Telstra/Australia Takes the High Road: Pulls Sweatshop VTech Phones from Store Shelves

June, 24 2012 Share


Telstra/Australia Takes the High Road
Pulls Sweatshop VTech Phones from Store Shelves
AT&T, Motorola, Deutsche Telekom/Germany, Philips and Sony
Should Follow Suit 

June 24, 2012
Statement by Charles Kernaghan, Director
Institute for Global Labour and Human Rights


Telstra's principled action may raise the bar across China, improving respect for human rights and working conditions.

The Institute for Global Labour and Human Rights is more than willing to engage in a productive meeting with VTech representatives at any time.

The scarcity of independent women's, human and worker rights organizations in China makes it extremely difficult to openly investigate repressive factories such as VTech.  Workers have nowhere to turn for help.  The government-run and moribund All China Federation of Trade Unions has never functioned as an independent union to protect and enforce even China's minimal laws.

Moreover, when foreign or even Chinese-speaking auditors travel to factories like VTech to conduct audits of working conditions, their hands are largely tied.  The workers have no reason to trust that the auditors can effectively help them.  Workers know the routine very well.  Before the monitors arrive, they are coached by management to lie about conditions, parroting that working conditions, hours, production goals, treatment by supervisors and managers, dorm and cafeteria conditions are all well above average.  Of course, the shop floors, dorms and cafeteria are also cleaned and spruced up.

Under such conditions it is extremely difficult if not impossible for foreign monitors to accurately audit factory conditions.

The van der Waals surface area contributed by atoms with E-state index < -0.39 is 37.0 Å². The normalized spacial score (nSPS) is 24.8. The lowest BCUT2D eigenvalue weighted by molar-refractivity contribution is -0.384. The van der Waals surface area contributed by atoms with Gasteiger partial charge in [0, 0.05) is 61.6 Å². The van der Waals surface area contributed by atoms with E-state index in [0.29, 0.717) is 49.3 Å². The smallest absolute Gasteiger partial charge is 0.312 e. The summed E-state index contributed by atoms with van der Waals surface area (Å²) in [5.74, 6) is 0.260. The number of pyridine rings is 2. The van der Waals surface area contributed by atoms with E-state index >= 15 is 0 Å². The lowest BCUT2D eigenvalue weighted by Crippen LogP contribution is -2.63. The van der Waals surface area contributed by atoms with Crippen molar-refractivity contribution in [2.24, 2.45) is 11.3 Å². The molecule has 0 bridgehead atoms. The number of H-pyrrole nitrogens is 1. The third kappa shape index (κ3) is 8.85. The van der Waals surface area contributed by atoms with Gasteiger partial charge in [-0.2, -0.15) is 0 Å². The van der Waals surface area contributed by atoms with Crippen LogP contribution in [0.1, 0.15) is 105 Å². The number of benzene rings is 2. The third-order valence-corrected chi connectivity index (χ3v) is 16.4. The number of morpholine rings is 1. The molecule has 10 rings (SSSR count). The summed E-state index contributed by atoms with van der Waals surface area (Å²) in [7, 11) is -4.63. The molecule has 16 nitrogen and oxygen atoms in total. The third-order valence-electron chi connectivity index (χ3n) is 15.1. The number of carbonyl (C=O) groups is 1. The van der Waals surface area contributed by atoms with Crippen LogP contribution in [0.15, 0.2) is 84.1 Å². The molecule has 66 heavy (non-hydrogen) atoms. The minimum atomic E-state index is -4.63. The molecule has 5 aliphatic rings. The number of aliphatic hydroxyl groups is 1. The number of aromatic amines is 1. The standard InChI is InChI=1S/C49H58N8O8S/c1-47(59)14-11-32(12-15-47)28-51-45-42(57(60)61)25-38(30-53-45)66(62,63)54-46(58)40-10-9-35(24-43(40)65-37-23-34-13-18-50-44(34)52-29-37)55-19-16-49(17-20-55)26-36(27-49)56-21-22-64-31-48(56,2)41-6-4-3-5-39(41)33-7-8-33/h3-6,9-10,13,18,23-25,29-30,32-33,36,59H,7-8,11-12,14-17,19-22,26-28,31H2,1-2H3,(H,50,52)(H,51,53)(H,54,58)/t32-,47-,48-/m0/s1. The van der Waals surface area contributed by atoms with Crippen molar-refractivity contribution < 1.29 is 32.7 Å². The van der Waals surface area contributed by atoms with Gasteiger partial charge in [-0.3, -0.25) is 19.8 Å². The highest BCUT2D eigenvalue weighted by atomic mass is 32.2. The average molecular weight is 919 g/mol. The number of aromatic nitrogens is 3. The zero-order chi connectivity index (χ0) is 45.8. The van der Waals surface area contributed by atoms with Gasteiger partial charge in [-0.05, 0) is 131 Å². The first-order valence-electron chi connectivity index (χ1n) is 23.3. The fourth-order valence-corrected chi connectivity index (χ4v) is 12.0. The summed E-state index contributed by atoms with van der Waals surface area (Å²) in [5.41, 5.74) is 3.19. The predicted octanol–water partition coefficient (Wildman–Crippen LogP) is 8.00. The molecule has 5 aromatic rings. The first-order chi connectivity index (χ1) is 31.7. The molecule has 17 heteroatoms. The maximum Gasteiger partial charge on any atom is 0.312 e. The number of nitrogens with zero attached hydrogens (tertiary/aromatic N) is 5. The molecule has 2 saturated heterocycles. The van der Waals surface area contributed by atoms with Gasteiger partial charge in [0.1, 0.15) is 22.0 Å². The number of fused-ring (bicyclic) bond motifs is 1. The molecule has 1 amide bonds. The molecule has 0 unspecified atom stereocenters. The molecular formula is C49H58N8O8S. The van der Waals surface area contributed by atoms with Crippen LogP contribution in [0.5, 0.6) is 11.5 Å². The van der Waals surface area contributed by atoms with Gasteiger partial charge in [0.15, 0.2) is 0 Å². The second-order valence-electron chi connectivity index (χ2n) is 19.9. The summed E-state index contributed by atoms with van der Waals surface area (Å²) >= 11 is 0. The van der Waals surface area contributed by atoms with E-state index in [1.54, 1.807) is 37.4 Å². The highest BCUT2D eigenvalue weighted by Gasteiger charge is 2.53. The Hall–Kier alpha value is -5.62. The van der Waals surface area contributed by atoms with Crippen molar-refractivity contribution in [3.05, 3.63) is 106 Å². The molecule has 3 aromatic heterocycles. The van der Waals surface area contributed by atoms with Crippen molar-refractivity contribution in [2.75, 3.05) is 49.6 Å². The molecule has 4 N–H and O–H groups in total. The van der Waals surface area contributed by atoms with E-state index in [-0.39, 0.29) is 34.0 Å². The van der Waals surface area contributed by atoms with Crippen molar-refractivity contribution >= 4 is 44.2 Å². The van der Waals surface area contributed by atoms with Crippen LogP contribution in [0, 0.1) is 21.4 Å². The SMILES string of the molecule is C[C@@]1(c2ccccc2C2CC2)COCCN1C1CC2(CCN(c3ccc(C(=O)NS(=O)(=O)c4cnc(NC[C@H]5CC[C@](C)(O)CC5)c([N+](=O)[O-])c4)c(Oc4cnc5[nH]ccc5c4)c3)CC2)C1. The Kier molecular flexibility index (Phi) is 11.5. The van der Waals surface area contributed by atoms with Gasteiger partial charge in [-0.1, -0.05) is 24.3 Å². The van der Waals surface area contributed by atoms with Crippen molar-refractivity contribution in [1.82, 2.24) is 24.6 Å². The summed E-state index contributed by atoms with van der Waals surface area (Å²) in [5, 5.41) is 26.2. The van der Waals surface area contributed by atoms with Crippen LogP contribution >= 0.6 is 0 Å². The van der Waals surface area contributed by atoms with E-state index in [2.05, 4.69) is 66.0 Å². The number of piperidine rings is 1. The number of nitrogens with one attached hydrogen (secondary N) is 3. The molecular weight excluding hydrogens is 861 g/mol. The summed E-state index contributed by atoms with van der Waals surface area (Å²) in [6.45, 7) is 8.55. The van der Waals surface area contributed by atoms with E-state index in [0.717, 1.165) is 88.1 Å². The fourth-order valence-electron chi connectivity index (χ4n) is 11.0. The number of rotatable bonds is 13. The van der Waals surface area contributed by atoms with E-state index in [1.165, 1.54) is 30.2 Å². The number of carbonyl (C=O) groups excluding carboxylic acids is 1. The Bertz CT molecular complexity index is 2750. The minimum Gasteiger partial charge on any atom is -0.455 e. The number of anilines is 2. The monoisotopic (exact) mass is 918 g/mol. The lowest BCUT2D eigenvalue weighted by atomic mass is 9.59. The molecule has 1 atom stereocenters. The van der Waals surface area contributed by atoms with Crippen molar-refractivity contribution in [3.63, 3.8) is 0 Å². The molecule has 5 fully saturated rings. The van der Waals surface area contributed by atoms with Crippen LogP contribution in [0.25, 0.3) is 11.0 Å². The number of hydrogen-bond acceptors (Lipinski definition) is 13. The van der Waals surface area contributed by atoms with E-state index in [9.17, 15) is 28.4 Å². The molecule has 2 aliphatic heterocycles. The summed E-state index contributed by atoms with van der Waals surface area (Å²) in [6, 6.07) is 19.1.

Unannounced spot visits and walk-throughs by well trained, senior independent monitors could shed new light on factory, dorm and cafeteria conditions.

It should also be possible to contract highly trained professional, independent Chinese-speaking auditors - who are living outside China - to periodically monitor factory conditions and over the course of six months draw up a thorough remediation plan to bring VTech into compliance with China's labor laws and - one would hope - the International Labor Organization's core internationally recognized worker rights standards.

The most important step necessary to bring VTech into compliance with China's minimal labor laws is also the most controversial.  As mentioned, the government-run All China Federation of Trade Unions has never acted as a real union or in any way struggled to improve the rights of workers.  In light of this, VTech's workers must have the right to meet in safe locations with highly-trained, independent and trusted monitors, with a 100 percent guarantee of no reprisals against any worker speaking the truth.   This will take time as the workers struggle to find their voice.  International solidarity from the United States, Canada, Europe, Australia and other countries will be critical.

It would also be important to establish a confidential telephone Hotline where workers can report to independent monitors regarding abusive and illegal behavior by supervisors and mid-level managers.  This would be especially critical for those young workers who feel trapped and may be contemplating a suicide jump from their dorms.  The hotline must be run by professional independent monitors.


VTech Sweatshop in China - AT&T, Motorola, Wal-Mart and others